Extraordinary before and after photo shows the extent of Australia’s record rainfall: Lake that was barren and dry during the drought is now completely full
- Incredible photos show Victoria’s Lake Eildon at its lowest and highest levels
- Popular dam was at 5.3 per cent capacity in drought conditions 15 years ago
- It’s now overflowing as mass flooding across state and into NSW continues
Extraordinary before and after photos have emerged of a dam, highlighting the stark contrast between drought and floods in Australia.
Fifteen years ago, Lake Eildon in Victoria’s central highlands was almost empty at just 5.3 per cent full – a record low – and surrounded by dry, barren land.
Today, the dam looks much different at 100.4 per cent of capacity as the widespread flooding crisis across regional Victoria continues.
Even at the start of July, Lake Eildon was at 82.5 per cent capacity.
But recent downfalls saw it quickly reach full capacity, prompting authorities to release water from Lake Eildon into the Goulburn River earlier this month.
Many Aussies are delighted to see the dam full again.
This was Victoria’s Lake Eildon when it was at a record low 5.3 per cent capacity during a drought in 2007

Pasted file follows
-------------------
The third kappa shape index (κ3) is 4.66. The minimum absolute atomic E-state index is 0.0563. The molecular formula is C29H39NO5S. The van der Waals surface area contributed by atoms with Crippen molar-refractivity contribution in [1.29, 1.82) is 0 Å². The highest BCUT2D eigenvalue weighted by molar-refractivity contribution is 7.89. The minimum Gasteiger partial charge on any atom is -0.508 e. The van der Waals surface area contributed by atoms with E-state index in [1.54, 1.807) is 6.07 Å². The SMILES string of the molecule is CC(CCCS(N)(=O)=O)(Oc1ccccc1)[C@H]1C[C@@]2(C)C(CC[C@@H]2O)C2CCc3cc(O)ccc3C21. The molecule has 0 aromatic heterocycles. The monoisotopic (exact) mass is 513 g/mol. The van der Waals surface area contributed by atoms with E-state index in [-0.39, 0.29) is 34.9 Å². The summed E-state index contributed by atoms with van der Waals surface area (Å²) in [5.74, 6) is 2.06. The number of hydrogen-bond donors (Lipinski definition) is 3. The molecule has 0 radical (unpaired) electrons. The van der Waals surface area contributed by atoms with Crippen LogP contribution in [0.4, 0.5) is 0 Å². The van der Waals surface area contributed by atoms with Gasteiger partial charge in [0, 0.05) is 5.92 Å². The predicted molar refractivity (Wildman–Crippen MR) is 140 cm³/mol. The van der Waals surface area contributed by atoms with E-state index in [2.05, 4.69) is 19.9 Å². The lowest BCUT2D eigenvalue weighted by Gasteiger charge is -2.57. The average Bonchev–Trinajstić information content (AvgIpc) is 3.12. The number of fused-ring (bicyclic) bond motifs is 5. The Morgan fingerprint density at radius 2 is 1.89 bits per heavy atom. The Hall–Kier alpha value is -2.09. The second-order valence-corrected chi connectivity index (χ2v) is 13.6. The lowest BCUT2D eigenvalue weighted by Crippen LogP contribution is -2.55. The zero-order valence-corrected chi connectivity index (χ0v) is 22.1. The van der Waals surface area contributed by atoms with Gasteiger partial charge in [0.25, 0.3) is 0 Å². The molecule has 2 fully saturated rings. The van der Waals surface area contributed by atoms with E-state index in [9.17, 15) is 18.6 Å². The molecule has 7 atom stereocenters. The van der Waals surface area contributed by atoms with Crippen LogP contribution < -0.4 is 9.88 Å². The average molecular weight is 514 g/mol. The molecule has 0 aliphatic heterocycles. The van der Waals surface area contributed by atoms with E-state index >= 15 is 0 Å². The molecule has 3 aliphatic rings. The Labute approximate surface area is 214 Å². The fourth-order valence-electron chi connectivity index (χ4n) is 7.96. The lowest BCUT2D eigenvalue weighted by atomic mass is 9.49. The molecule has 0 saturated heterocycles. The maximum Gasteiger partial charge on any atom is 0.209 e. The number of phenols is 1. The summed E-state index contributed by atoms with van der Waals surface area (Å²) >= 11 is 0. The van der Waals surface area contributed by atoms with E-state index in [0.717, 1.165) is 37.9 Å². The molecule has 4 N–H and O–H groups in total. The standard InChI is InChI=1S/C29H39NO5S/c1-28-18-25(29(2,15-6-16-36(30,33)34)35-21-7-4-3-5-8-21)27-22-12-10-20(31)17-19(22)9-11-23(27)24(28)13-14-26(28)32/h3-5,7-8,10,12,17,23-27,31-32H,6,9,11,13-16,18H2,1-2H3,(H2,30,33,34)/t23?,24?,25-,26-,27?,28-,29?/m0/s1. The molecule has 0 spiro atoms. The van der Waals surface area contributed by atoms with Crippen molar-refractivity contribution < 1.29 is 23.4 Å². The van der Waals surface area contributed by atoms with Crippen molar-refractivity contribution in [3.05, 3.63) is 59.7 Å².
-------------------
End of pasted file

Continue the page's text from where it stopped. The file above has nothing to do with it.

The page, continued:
‘It’s good to see it full again. Water in books is always welcome. Sometimes we don’t get how important and how valuable water is for all living creatures on this planet,’ one Aussie wrote.
Another added: ‘Never would’ve thought it’ll refill past 100 per cent ever.’
The photos brought back fond childhood memories for others.
‘I remember living there as a child and being constantly told to have quick showers and not to leave taps running because there just wasn’t enough water. This is absolutely amazing to see,’ one woman recalled.
Located in the regional towns of Mansfield and Eildon in the Victoria’s alpine region, the dam rarely filled during the drought in the early 2000s, causing great hardship for once-thriving holiday destinations around the lake unable to attract visitors.
Meanwhile, the ongoing flood crisis is far from over, with a number of emergency evacuation orders issued for part of regional Victoria on Tuesday morning.
Today, Lake Eildon is overflowing after heavy downfalls in recent weeks
This old photo shows water is disappearing from the north end of Lake Eildon near Bonnie Doon, the town made famous by iconic Australian film The Castle
Already flooded areas have been warned to brace for more severe weather with some parts of Australia to receive more than 200mm of rain in the next seven days.
The east coast is set to be battered by more heavy rain and storms this week with extreme weather to begin forming on Tuesday.
On Tuesday the brunt of the weather is expected to settle over South Australia, the Northern Territory and western Queensland with central SA to see the most rainfall.
That rain will then start to spread further east on Wednesday and bring heavy rain to Queensland, NSW, ACT, Victoria and Tasmania.
‘Heavy rain and severe thunderstorms will spread over a large area of eastern and southeastern Australia this week, adding more water to already flooded rivers in several states,’ Weatherzone meteorologist Ben Domensino said.